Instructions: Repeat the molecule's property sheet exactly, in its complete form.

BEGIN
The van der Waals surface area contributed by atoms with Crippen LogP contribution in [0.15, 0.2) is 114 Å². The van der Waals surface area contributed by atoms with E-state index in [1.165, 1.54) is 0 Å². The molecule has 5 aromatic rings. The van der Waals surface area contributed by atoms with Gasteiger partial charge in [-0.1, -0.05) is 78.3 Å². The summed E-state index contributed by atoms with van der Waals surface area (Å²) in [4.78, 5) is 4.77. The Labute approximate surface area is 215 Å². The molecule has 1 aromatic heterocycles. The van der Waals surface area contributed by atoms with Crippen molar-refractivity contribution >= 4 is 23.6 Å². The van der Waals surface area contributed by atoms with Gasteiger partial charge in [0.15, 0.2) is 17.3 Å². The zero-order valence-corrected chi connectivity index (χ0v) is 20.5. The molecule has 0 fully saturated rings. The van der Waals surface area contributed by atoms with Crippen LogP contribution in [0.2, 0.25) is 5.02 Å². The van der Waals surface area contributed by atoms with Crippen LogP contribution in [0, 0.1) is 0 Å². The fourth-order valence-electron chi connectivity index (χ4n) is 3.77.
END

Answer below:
The van der Waals surface area contributed by atoms with Crippen LogP contribution in [0.15, 0.2) is 114 Å². The van der Waals surface area contributed by atoms with E-state index in [1.165, 1.54) is 0 Å². The molecule has 5 aromatic rings. The van der Waals surface area contributed by atoms with Gasteiger partial charge in [-0.1, -0.05) is 78.3 Å². The summed E-state index contributed by atoms with van der Waals surface area (Å²) in [4.78, 5) is 4.77. The Labute approximate surface area is 215 Å². The molecule has 1 aromatic heterocycles. The van der Waals surface area contributed by atoms with Crippen molar-refractivity contribution >= 4 is 23.6 Å². The van der Waals surface area contributed by atoms with Gasteiger partial charge in [0.15, 0.2) is 17.3 Å². The zero-order valence-corrected chi connectivity index (χ0v) is 20.5. The molecule has 0 fully saturated rings. The van der Waals surface area contributed by atoms with Crippen LogP contribution in [0.2, 0.25) is 5.02 Å². The van der Waals surface area contributed by atoms with Crippen LogP contribution in [0, 0.1) is 0 Å². The fourth-order valence-electron chi connectivity index (χ4n) is 3.77.